Sunday, February 24, 2008

Entry #34

A Waiting Thing
by Margaret Lyons


It had been lush with leaves growing thick from the spindly fingers of its branches in greens of different sorts. I moved to Chilford in the last days of summer, and a speck of sunlight could not be seen through the tree’s impenetrable beauty when I arrived, except here and there in the tiny diamonds glimmering around the edges where its denseness grew gentle and more sparse. I’d been glad when I discovered the tree from my window. It was like something of home.

The indomitable green had given way—as it must—to the unrestrained, unprotected vibrancy of fall as the tree poured the last of its strength into becoming a quiet fire on the hill. It drew the eye to it possessively as, one by one, the grasp of its leaves weakened and they fell to the ground from the branches to which they’d clung. The ground hardened into November and the tree hardened into a waiting thing. The gentle shock of the fall colors on the ground had long blown away when the men came at last to cut David Anderson down from the heaviest branch.

Kids taught in their classroom about the days not so long ago when church burnings and lynchings occurred in plain sight had imagined up a new form of play. It lasted the afternoon, and before dinner David Anderson was dead. “You can be the black boy,” they’d hollered tauntingly, and he’d been pleased to have his turn at last.

19 comments:

pattinase (abbott) said...

Such a juxtaposition of beauty and horror.

Remiman said...

Wow, a heart rending look at what is usually boys' fun attraction to adventure in the neighborhood trees. Well described from the joy of the tree's transformation to the startling slap of realty bites.
rel

Beth said...

Very haunting. I keep hearing the song "Strange Fruit" now.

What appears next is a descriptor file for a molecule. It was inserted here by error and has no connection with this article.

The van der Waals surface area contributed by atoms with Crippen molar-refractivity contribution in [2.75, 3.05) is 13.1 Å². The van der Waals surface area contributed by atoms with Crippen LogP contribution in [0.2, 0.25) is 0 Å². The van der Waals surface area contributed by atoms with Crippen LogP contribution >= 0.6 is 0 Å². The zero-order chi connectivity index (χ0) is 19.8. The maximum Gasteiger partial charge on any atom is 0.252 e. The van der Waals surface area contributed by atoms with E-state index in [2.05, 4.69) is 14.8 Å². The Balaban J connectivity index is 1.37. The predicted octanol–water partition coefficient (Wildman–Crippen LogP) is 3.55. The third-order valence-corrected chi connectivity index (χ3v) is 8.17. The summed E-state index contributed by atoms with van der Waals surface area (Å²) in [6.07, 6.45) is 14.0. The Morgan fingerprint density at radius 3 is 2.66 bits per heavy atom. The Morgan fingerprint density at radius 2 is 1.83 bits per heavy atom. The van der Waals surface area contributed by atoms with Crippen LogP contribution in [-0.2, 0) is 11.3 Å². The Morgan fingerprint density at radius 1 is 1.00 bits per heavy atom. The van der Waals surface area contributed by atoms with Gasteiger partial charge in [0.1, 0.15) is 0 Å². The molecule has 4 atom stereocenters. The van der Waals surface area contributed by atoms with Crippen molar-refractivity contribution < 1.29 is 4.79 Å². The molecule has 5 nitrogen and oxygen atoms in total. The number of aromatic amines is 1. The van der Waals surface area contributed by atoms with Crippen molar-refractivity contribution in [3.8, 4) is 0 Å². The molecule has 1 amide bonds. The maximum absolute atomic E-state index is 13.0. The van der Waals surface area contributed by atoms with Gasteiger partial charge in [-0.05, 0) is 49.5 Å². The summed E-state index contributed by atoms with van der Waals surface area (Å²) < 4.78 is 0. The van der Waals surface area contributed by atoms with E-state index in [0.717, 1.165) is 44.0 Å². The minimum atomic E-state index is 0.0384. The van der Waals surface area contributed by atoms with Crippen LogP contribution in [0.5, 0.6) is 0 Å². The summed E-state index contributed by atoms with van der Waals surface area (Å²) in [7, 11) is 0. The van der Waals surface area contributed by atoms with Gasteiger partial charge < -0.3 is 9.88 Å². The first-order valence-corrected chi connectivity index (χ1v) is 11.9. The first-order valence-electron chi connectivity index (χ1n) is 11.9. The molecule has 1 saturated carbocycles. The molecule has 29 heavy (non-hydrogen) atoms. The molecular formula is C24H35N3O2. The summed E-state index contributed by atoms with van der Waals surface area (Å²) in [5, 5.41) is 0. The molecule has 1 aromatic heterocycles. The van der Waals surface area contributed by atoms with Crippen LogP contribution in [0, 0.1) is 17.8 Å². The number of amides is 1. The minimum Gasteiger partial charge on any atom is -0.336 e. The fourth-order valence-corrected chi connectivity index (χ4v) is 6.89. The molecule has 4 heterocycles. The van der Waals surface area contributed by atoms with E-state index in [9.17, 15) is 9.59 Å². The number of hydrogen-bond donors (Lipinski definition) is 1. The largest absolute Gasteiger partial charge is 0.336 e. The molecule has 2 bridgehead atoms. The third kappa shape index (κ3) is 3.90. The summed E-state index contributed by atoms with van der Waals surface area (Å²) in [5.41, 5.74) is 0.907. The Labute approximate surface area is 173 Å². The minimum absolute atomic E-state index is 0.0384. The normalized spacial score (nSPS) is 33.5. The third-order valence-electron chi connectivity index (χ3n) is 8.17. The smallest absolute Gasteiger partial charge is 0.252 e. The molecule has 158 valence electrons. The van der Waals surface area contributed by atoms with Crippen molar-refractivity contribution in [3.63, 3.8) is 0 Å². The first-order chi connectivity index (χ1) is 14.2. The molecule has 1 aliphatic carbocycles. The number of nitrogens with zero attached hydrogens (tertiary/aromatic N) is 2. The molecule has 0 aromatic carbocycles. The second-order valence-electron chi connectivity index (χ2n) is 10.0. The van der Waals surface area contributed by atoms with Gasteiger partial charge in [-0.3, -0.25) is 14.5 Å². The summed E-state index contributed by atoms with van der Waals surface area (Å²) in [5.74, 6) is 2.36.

bluesugarpoet said...

How easily misguided "fun" turns tragic. Interesting how the lifeless tree unwittingly engenders lifelessness. Nicely written!

DBA Lehane said...

Another strong contender, in my opinion. Beautifully written and such a brutal realisation by the end. Bravo!

Absolute Vanilla (& Atyllah) said...

This is beautifully written and what remarkable juxtaposition of beauty with horror and brutal reality. A very powerful piece of writing. Definitely one of my favourites.

Rob said...

Love how you shifted the mood at the very end. Very smoothly done.

Great descriptions in this, as well. I particularly liked the "tiny diamonds glimmering around the edges".

Bernita said...

A stunning close.
Well done.

SzélsőFa said...

What an unexpected shock. Quite vivid. Ouch.

pjd said...

Man, oh, man. This packed a punch.

It sort of reminds me of Bambi Meets Godzilla, only not funny. I mean in the way the serenity of the scene, the poetry of the language establish a pastoral scene. Until the very end. Well done. This also has climbed into my short list of favorites.

Sarah Hina said...

You slipped from a delicate reverie into a gut-wrenching shocker. That is not easily accomplished, yet this is quite deft, and effective.

Kids' innocence, and its perversion, often make the darkest tales. This is among the best of the bunch.

ChristineEldin said...

Such a stark contrast of emotions and images. You truly shocked me. Not easy to do in 250 words. This is very well done, and another one of my favorites.

peanut said...

isn't this based on a true story, m?d

JLB said...

Quite a contrast - you do an excellent job of placing a nasty bit of human nature in a setting of beauty.

Linda said...

The ending really got me in the gut. Super prose here, especially liked, "The ground hardened into November and the tree hardened into a waiting thing." Peace...

twizzle said...

you rock.

Aerin said...

I agree there's a lilting quality to the writing; for instance, the last paragraph begins with a really long sentence, but it flows in a way that makes it understandable. I so wanted thing fleshed out - more, more, more!

jason evans said...

A chilling, gut-wrenching end. I didn't see that coming at all.

Aine said...

Very dark indeed. I hope the narrator put up a curtain-- I don't think he/she will ever be able to look at that tree the same way again.